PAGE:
I had times when things got tough. I left yeshiva for a while and wandered away. But then I remembered what the Rebbe taught me. Through those years, I probably learned that piece of Talmud thirty times, and it got me back on track.

The fact that I am a religious Jew and that I raised a beautiful family is because of that day when the Rebbe spent so much time with me and explained to me: When you have a problem and are feeling that you’ve hit rock bottom, remember never to give up, because G‑d is there. Open your heart to Him, and He will help you."

This story is particularly meaningful to me. I have a close friend in the audience here tonight who always expresses a healthy skepticism about miracles. I say 'healthy' skepticism because he's right. Being Jewish - and especially being Chassidic, at least from Chabad philosophy perspective - is NOT about relying on miracles. It is through MAN's service that we become close to G‑d.

And ironically, its NOT thru miracles that G‑d becomes close to us ....

We cannot change the people around us ... our friends, our loved ones ... we cannot even change our spouse ... We surely cannot change G‑d! But we can and must eliminate the distance between us ... it ABSOLUTELY IS in our hands to banish the loneliness that creeps in ... by taking the initiative on OUR part ... and extending forgiveness ...we will come to acknowledge for ourselves and for them, that despite their failings, faults and shortcomings - their very presence is, in and of itself, most meaningful to us ... forgiveness fosters intimacy ... it doesn’t change the people .... it changes the relationship .... raising it and enhancing it ... sparking a higher awareness between the two ... and ultimately benefiting both sides .... you no longer feel alone ...

We owe G‑d a lot ... and He owes us ... Tonight we come together with each other and with Him, not with complaints about what has happened to us nor with regrets about our own faults ...we come together in a much deeper way ... we come together in our most important relationships, simply for the sake of coming together .... That's intimacy .... That's Yom Kippur ... and it is that energy of the day from which atonement flows .... from where resolutions are inspired ... between man and man .... and between G‑d and man ... and that's why we we'll have a good year ....

There are many things that make the Jewish People the greatest nation in history.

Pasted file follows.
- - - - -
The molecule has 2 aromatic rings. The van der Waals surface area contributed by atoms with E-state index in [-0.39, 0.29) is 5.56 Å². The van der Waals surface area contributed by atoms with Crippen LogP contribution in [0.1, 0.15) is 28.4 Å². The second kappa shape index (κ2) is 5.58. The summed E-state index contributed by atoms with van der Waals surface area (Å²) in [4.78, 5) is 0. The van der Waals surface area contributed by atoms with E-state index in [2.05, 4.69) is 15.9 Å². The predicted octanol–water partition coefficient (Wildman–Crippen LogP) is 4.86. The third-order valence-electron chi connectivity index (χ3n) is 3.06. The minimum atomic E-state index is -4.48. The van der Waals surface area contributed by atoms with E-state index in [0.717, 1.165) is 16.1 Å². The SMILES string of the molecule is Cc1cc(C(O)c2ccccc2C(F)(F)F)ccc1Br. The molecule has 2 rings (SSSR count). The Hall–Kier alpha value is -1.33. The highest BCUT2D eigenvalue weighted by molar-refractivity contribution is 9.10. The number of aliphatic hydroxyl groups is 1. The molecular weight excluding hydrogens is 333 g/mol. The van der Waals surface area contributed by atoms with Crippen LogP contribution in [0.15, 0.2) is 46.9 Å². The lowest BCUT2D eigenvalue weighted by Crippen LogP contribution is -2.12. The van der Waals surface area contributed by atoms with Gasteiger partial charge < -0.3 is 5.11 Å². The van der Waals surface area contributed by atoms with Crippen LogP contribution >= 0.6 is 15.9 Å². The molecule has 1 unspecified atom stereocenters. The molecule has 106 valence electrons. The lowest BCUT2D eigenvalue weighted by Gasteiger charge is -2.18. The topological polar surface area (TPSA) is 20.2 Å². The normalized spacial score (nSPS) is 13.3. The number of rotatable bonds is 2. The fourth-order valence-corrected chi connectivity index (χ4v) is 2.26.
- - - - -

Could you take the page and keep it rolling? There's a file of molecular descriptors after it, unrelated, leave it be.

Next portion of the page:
The miracle of the existence of the Jewish People is not because of the "miracles" - the Red Sea or the wonders of the Temple. The miracle of Jewish existence is the Jew in Greenwich of 2013! ... who - like the Jew in Warsaw of 1943 ... in Mainz of 1300 ... in Palestine of 70 - does NOT himself or herself see G‑d .... but all those watching him or her, clearly DO ... they see the actions of someone who could do what he or she is doing - whether it is defending Jerusalem from the Roman legionnaires ... defying the Crusaders on the pain of death .... or proudly displaying their heritage in a society that looks on with skepticism - ONLY because they are in a committed, intimate relationship ...

In the heart of Auschwitz or perhaps in another moment of historic persecution, there is a story told about a group of scholarly Jews brought G‑d to Bet Din - to Rabbinical Court - to be tried for the crimes that he allowed to be perpetrated against His people ... after much deliberation the jury of rabbis came to their conclusion: "G‑d is guilty. The court is adjourned. Now let's daven Mincha...."

And there is something else that makes us great ... the sense of togetherness among Jews is perhaps an even greater factor ... we see ourselves as the link ... the integral connection between all past and future generations .... and between all Jews that spread themselves across the globe in THIS generation ... we're never alone not only because we have G‑d, but also because we always know we have each other ...

So as we stand here over the next 24 hours .... as we ponder our spiritual and emotional state .... as we pray to G‑d and request His forgiveness ... its ok to bring to the table all of the problems we have with G‑d .... and all the problems we have with those around us ... and to forgive them ....

As we resolve to extend forgiveness .... the heightened intimacy brings that forgiveness back to us ... and wonder of wonders … not only will our relationships become stronger … but our requests will indeed – G‑d willing – be granted…


Yom Kippur ~ Yizkor Speech          Rosh Hashanah ~ Day One Speech